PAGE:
Moreover, as was expected, without having been instructed to do so, participants spontaneously imitated the structure they had been exposed to (primed) during the sentence generation and sentence listening tasks, as anticipated based on known “structural persistence” in sentence production (Bock, 1986). The primed sentence structures were simple sentences containing a subject and a predicate. Half the sentences consisted of a noun subject and a simple predicate such as “The drawer is open” or “The scissors are sharp” (the object-related sentences). The other half of the sentences consisted of the first person pronoun (“I”) followed by a predicate, such as “I drag the suitcase” (the action-related sentences). All action sentences used the present tense. Results show that participants employed the primed sentence structures in the majority of the trials, with “novel” sentence structures occurring in only 156 (of 1200 total) trials, representing fewer than 13% of all uttered sentences. Most of these novel structures were simple modifications of the primed structure, such as a change from the present to the past tense (representing 49% of all novel structures), deletion of the pronoun (representing 9% of all novel structures), or deletion of the determiner (representing 8% of all novel structures). The details of the deviations from the primed syntactic structure are reported in Table 1.

TABLE 1
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Table 1. Departures from primed sentence structure.

Neuroimaging Data

Whole brain analyses

Figure 1 reveals the brain areas jointly activated for sentence repetition and sentence generation, after removal of baseline activation (sentence listening and picture observation, respectively). These areas included the precentral gyrus and central sulcus bilaterally, as well as the transverse temporal gyrus and sulcus bilaterally. An exhaustive list of all regions is presented in Table 2.

FIGURE 1
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Figure 1. Group-level (N = 20) conjunction map (sentence repetition ∩ sentence generation). FWE-corrected joint activation is shown on the group average smoothed white matter folded surface.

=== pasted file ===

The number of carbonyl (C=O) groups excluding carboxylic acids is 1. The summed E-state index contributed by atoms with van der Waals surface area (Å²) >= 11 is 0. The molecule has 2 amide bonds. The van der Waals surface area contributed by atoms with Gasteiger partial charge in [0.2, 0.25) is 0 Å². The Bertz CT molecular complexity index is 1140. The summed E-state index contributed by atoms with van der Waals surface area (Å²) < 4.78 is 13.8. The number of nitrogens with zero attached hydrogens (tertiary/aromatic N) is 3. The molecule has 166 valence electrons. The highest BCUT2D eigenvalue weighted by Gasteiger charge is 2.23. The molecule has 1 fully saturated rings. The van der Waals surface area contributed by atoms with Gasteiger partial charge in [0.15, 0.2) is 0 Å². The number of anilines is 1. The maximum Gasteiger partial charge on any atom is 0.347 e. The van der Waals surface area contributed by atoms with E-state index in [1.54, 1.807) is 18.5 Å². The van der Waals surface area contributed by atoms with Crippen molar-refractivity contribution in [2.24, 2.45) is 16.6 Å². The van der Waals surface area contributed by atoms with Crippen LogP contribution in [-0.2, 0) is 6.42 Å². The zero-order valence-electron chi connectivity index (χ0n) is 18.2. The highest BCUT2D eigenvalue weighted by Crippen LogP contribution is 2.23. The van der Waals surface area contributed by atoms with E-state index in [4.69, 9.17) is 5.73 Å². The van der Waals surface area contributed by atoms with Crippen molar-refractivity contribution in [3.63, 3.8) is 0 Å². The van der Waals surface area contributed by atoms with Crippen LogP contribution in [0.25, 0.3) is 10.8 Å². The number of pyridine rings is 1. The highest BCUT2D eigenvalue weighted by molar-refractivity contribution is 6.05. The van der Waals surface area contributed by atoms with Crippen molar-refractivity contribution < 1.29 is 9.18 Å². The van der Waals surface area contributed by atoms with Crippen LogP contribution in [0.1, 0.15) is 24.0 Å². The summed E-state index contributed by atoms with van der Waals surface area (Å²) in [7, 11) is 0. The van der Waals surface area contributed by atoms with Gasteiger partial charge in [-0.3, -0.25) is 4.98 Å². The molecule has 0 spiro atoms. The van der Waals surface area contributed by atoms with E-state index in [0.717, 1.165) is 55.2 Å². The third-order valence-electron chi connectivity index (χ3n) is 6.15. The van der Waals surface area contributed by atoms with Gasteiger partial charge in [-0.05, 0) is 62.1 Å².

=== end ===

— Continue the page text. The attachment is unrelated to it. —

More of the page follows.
TABLE 2
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Table 2. Family-wise error -corrected group-level (N = 20), cortical surface results for intersection of sentence generation and sentence repetition.

Figure 2A shows task-related activation during sentence repetition, after removing the effect of sentence listening. As can be seen in the Figure, activation was largely bilateral and included clusters of activated nodes along the precentral gyrus and central sulcus covering both the ventral primary motor cortex and the PMv, as well as clusters of activation in the medial frontal area, the bilateral transverse temporal gyrus, and the planum temporale bilaterally. Figure 2B shows task-related activation during sentence generation, after removing the effect of picture observation. Activation was distributed across a large network of bilateral brain areas, including primary and secondary visual areas, the precentral gyrus and central sulcus covering both the ventral primary motor cortex and the ventral premotor cortex, in the medial frontal area, in the bilateral transverse temporal gyrus and bilateral planum temporale, and the left IFG. Compared to sentence repetition, in which activation was equally distributed across both hemispheres, activation in sentence generation was stronger on the left than on the right hemisphere. An exhaustive list of all task-related activation for the basic contrasts (repetition – listening and generation – picture observation) is presented in Table 3. Direct comparison of the repetition and generation tasks is shown in Figure 3. This contrast revealed activation in the left pre-SMA, as well as activation in the left IFG and in the primary visual cortex bilaterally. These results are detailed in Table 4.

FIGURE 2
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Figure 2. (A) Shows FWE-corrected group-level (N = 20) task-related activation during sentence repetition, after removing the effect of sentence listening. (B) Shows FWE-corrected group-level (N = 20) task-related activation during sentence generation, after removing the effect of picture observation. Activation is shown on the group average smoothed white matter folded surface.

TABLE 3
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Table 3. Family-wise error-corrected group-level (N = 20), cortical surface results for the contrast of (A) Sentence Repetition against Sentence listening, and (B) Sentence generation against picture observation.

FIGURE 3
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Figure 3. Family-wise error-corrected group-level (N = 20) task difference (generation > repetition). Activation is shown on the group average smoothed white matter folded surface.

TABLE 4
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Table 4. Family-wise error-corrected group-level (N = 20), cortical surface results for the contrast of Sentence generation against Sentence repetition.